Keyboard Shortcrack

Is it possible to get addicted to a keyboard shortcut? To obsess about it. To look for excuses to use it. To waste time because you go out of your way to use it. To make up off-key ditties of praise and hum them while nobody is listening. Uh, a friend told me they did that. Yeah. A friend.

The answer is true, and I am living proof. The keyboard shortcut I am about to share with you is dangerous. If you aren’t careful, it might take over your life. At least your life using InDesign. Still, it’s so sweet, you have to try it. C’mon, all the cool kids are doing it. Just don’t inhale.

Ready? It’s command-option-=. Go to InDesign, select something, and press command-option-=. I mean it. Do it now, and come back.

How cool was that? InDesign zooms in or out to frame your selection nicely in the window. Not surprising then that the name of this feature you invoked is Fit Selection In Window. Just think of it as intelligent zooming. You may remember a while back when I wrote about double-clicks, and snarkily suggested there should be a feature that reads my mind and selects the thing I need. Well, this is as close as I’m going to get till I get the GoogleBrain implant. There is no reason to ever touch the Zoom tool again. Even pressing command-= more than once makes me feel hackish now.

I just don’t understand why the good folks at Adobe didn’t give this puppy a line in the View Menu. It deserves to be there. And there was room. The Type, Edit, and Window menus are all longer than View. It does appear in the contextual menu when you right-click on a selected object. But I never noticed it before. And I’m betting that 95% of InDesign users don’t know about it because it’s been so unheralded. The only documentation I could find is lost in a bland table on page 636 of the User Guide.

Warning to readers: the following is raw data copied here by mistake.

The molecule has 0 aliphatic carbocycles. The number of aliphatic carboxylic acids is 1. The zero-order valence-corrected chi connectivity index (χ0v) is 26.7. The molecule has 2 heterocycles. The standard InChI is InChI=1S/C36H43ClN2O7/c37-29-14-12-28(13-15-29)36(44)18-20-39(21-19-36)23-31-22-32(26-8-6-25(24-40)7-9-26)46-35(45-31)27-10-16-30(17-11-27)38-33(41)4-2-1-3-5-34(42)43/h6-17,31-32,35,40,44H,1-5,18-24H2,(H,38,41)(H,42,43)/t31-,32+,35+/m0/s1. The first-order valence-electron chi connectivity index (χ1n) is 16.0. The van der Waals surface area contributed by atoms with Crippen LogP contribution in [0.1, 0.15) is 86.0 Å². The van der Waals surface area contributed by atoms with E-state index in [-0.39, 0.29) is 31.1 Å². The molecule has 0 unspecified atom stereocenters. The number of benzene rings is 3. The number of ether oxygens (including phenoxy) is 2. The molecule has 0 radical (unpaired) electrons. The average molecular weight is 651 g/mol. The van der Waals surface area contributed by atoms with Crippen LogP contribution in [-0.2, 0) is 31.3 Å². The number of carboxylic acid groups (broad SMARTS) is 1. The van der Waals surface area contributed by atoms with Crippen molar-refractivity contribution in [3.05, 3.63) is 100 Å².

If you have a large frame selected, you’ll zoom out to something near Fit Page in Window. If you can’t see all of the object you have selected, it zooms out (or just re-centers) to show you the whole thing. But in most cases it will zoom in so that the object(s) you selected are centered with a nice amount of space around on all sides. Curiously, the zooming has a limit of 2000%, even though InDesign will go to 4000% with other methods. I can’t think of a time I ever zoomed to more than 2000% to actually do anything other than giggle, so I’ll let this slide.

plus command-option-= becomes

What makes this shortcut even cooler is:

  • It works when you have text selected, or just a blinking cursor. Even in linked frames!
  • It works as document navigation: when you’re zoomed way out, you can instantly zoom to anywhere in the document.
  • It’s easy to remember, since we’re used to command-= (usually thought of as command-+) to zoom in. Or you could think of the = as squinty eyelids, focusing on something far away.
  • It’s even better paired with command-option-0 (Fit Spread in Window). Use them to zoom in to work, and zoom out to admire your work and pick your next target.

If using command-option-= does become an addiction for you, know that you always have a kindred spirit here. We can all form a support group. Zoomaholics Anonymous.

The Road To Hell Is Paved With Double-Clicks

A Lament

Before you read this post, know o faithful reader, that it is but an shadow of a longer, greater, wittier post that was lost in a horrible instant when a flaky trackpad conspired with WordPress autosave to destroy five hours of writing and editing. Would you believe me if I told you it was the best, funniest thing I’d ever written for this blog? Only the good die young. But why, why did it have to be that post?

In concrete terms, my sticky trackpad jump scrolled to select the entire post instead of one line I wanted, and in that exact moment, as I was pressing the delete key, WordPress autosaved the draft, obliterating everything I’d written. No undo. No back-up. Breathtaking. Horror. Finality. Despair. Gone. All gone. Deep breath. Rueful laugh. Writers keep writing. And now we rise from the ashes to give you…

Continue reading